House lawmakers today announced sweeping bipartisan legislation aimed at big tech that if passed, they said, would “expand opportunities for consumers, workers, and small business owners.”
Sentiment against the massive sway of these companies, among the biggest and most influential in the world, has sparked state and federal lawsuits, antitrust probes and legislation in the Senate as well. Lawmakers say tech giants are acting as unregulated monopolies engaged in anti-competitive conduct.
“Right now, unregulated tech monopolies have too much power over our economy. They are in a unique position to pick winners and losers, destroy small businesses, raise prices on consumers, and put folks out of work. Our agenda will level the playing field and ensure the wealthiest, most powerful tech monopolies play by the same rules as the rest of us,” said House Antitrust Subcommittee Chairman David Cicilline (D-RI).
He led the push, along with Ranking Member Ken Buck (D-CO), that resulted in a package of five bills. It followed a 16-month investigation by the committee that concluded last year into the state of competition in the digital marketplace.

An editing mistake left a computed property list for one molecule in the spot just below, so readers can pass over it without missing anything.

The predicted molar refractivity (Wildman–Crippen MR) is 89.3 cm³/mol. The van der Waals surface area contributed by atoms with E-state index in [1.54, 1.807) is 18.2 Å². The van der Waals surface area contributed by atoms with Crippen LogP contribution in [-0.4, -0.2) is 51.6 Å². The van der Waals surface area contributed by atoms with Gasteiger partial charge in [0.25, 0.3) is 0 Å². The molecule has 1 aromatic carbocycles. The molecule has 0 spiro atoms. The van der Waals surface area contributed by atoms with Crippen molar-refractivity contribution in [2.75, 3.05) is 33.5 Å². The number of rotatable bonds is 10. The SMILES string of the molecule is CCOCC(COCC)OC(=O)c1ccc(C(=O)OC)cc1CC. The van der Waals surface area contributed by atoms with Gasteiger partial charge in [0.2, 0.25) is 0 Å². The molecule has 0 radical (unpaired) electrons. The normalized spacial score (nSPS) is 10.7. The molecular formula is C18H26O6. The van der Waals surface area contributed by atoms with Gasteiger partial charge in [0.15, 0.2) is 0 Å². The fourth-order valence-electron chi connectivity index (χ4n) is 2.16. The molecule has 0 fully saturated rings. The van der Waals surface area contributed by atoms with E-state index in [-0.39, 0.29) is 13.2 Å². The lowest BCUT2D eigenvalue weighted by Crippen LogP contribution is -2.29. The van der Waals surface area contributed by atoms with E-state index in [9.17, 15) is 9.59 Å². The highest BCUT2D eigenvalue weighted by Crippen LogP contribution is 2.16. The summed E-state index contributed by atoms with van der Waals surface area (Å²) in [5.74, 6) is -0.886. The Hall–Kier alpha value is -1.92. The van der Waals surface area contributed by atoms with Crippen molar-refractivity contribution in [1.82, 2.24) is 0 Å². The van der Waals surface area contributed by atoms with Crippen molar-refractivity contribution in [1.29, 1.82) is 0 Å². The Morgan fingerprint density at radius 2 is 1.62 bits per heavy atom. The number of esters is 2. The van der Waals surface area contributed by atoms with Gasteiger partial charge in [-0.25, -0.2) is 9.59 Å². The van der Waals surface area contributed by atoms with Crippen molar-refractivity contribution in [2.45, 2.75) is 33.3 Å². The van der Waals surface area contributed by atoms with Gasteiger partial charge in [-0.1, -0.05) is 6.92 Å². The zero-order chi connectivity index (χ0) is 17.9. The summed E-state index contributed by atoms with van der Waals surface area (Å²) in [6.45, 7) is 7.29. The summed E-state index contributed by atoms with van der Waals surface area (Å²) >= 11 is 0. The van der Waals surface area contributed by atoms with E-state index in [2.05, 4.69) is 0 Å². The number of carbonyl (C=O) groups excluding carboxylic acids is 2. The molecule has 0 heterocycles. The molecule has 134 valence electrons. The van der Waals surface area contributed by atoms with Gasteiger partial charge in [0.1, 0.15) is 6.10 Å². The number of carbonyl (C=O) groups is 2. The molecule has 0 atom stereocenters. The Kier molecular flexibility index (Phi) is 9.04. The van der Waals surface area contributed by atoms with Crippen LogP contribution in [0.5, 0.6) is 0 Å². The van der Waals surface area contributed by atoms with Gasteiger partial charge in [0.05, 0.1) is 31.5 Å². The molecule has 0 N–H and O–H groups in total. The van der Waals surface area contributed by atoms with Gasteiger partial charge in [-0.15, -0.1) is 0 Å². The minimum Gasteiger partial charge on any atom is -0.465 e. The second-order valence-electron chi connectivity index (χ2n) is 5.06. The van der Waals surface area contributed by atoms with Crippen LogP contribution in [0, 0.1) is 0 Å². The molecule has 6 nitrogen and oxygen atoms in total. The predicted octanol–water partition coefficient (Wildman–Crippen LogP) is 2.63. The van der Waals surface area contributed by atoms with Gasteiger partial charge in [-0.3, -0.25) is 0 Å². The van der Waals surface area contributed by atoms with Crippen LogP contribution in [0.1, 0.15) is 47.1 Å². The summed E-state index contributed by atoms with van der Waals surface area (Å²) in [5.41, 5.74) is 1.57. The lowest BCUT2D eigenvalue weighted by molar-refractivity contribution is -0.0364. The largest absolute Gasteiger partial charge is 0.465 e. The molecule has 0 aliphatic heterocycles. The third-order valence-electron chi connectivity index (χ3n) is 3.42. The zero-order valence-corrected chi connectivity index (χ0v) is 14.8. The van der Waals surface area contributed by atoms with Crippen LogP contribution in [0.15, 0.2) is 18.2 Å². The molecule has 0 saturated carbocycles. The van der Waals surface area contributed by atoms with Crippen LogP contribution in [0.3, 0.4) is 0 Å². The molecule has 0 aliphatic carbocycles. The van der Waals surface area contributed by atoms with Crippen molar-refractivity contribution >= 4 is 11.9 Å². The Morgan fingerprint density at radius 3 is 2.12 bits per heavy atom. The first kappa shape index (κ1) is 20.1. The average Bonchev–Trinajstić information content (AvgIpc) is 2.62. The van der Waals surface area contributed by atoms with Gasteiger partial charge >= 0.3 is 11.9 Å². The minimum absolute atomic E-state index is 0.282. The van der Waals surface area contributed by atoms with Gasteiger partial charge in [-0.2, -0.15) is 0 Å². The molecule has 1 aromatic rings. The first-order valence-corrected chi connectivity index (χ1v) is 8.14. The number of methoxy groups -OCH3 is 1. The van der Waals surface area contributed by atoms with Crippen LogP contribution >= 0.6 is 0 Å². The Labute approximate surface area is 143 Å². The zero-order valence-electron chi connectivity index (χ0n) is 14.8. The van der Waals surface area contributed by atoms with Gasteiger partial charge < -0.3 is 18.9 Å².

“Apple, Amazon, Facebook, and Google have prioritized power over innovation and harmed American businesses and consumers in the process. These companies have maintained monopoly power in the online marketplace by using a variety of anticompetitive behaviors to stifle competition. This legislation breaks up Big Tech’s monopoly power to control what Americans see and say online, and fosters an online market that encourages innovation and provides American small businesses with a fair playing field,” said Buck.
The bills include:
-The American Innovation and Choice Online Act: prohibits discriminatory conduct by dominant platforms, including a ban on self-preferencing “and picking winners and losers online.”
-The Platform Competition and Opportunity Act: prohibits acquisitions of competitive threats by dominant platforms, as well acquisitions that expand or entrench the market power of online platforms.
–The Ending Platform Monopolies Act: eliminates the ability of dominant platforms to leverage their control over across multiple business lines to self-preference and disadvantage competitors in ways that undermine free and fair competition.
The Augmenting Compatibility and Competition by Enabling Service Switching (ACCESS) Act: promotes competition online by lowering barriers to entry and switching costs for businesses and consumers through interoperability and data portability requirements.
–The Merger Filing Fee Modernization Act: updates filing fees for mergers for the first time in two decades to ensure that Department of Justice and Federal Trade Commission have the resources they need to aggressively enforce the antitrust laws. It raises the fees for mergers valued at over $1 billion and lowers them for deals of under $500,000.